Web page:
Please note that any stamp duty costs assume that you are not a first time buyer. These prices assume that that the property is not a new build. New build properties may incur additional charges. Please discuss this with the Conveyancer you choose to appoint.
Costs vary as some transactions are more complex than others. Conveyancing cost for a typical property can range from £500 to more than £1,500 for a purchase and sale but is less for a single transaction.
Costs broadly break down into two parts: the solicitor or conveyancer fee and payments to third parties for checks and searches, known as disbursements. Please ask for a breakdown.
The solicitor or conveyancer basic fee to buy or sell a house can range from £250 to £1,000.
If you are selling, local authority searches vary from £50 to £500 while Land Registry fees are approximately £50 to £500. Further disbursements may be required eg chancel repair liability search, drainage search, environmental search.
Stamp duty is a separate cost which must be paid by the buyer and ranges from zero to five per cent of the property value. For current rates see www.hmrc.gov.uk
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Commonly asked questions
Q: What is conveyancing?
When a property is bought or sold, the legal ownership, known as title, must pass from the seller to the buyer. The process is called conveyancing. A buyer must ensure that the seller is the owner, has the right to sell the property and there is nothing to stop a mortgage or resale.
Q: What is a conveyancer?
A conveyancer is a specialist solicitor who deals with the legal side of buying or selling a property (transfer of ownership). A conveyancer may also be a licensed conveyancer or fellow of the Institute of Legal Executives. In the UK, they are regulated by the Council for Licensed Conveyancers.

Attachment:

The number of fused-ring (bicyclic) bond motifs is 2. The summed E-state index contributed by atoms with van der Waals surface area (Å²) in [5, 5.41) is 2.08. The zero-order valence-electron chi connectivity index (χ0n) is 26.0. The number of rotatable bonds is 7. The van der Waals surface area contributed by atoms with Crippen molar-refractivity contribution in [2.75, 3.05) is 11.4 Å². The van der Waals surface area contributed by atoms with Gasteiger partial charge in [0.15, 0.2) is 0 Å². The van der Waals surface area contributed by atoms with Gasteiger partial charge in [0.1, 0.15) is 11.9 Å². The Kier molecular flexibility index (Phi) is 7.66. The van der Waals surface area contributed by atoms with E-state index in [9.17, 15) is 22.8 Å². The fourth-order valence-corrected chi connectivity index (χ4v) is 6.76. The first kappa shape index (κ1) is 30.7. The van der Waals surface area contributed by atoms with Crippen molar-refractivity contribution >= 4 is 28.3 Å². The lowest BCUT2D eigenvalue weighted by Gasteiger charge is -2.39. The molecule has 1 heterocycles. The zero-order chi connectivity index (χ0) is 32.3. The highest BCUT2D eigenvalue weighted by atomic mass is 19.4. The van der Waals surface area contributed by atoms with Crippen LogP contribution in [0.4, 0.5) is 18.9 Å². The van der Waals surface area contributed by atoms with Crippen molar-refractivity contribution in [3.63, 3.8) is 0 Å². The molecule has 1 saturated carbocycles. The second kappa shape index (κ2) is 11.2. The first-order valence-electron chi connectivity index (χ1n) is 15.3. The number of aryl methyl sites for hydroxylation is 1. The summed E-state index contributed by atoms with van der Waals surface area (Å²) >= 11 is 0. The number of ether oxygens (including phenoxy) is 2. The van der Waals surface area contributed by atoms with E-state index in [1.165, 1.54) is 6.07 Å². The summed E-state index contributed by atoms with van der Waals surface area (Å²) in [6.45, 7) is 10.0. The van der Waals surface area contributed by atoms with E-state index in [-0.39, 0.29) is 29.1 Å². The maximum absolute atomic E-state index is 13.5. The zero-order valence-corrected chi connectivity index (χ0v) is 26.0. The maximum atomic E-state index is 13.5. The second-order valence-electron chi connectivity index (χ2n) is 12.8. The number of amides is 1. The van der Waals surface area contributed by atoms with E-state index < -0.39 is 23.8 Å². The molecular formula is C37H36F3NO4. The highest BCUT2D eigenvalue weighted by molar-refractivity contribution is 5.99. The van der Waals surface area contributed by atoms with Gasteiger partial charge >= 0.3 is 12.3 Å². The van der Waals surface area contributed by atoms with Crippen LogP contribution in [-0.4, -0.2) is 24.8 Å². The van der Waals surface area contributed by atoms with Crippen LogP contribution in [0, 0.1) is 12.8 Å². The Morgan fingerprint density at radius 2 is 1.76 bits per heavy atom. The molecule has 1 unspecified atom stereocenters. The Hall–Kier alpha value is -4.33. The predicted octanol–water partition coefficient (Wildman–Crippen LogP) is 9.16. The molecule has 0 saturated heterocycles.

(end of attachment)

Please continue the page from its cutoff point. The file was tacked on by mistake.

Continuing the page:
Q: Why is it important to use a conveyancer?
It’s important for a legal expert to go through the contract carefully to ensure the buyer secures title to the land with all the associated rights and is aware of restrictions before purchase. Your conveyancer will carry out a number of searches and checks on the property.
Q: What are the stages?
The conveyancing process begins with an offer on a property. The seller’s legal expert must then draw up a draft contract with details such as prices, boundaries and fixtures and fittings. An energy performance certificate should also be included. There are two major landmarks: exchange of contracts and completion. Under English law, agreements are not legally binding until contracts are exchanged
Q: What do solicitor or conveyancers do?
They carry out the searches and pre-contract enquiries. The seller’s solicitor or conveyancer will prepare the draft contract to be approved by the buyer’s solicitor as well as collect and prepare property information to give to the seller’s solicitor, in line with Law Society’s protocol.
Q: What searches are done?
A standard search could include requesting information from the local authority, for example, of any planned developments, disputes, road works or rights of way, that may affect the property. The local water company may also be contacted to confirm sewers, mains and pipes are maintained by them. Less common searches include: finding out if the property is liable to a Chancel charge from a local church, environmental research such as history of flooding.
Q How long does it take?
It takes on average three months, but while some transactions are quick others may take longer.
Do you provide Conveyancing Services?
Please see below for some of the feedback we have received about the Conveyancers we have got listed on our website: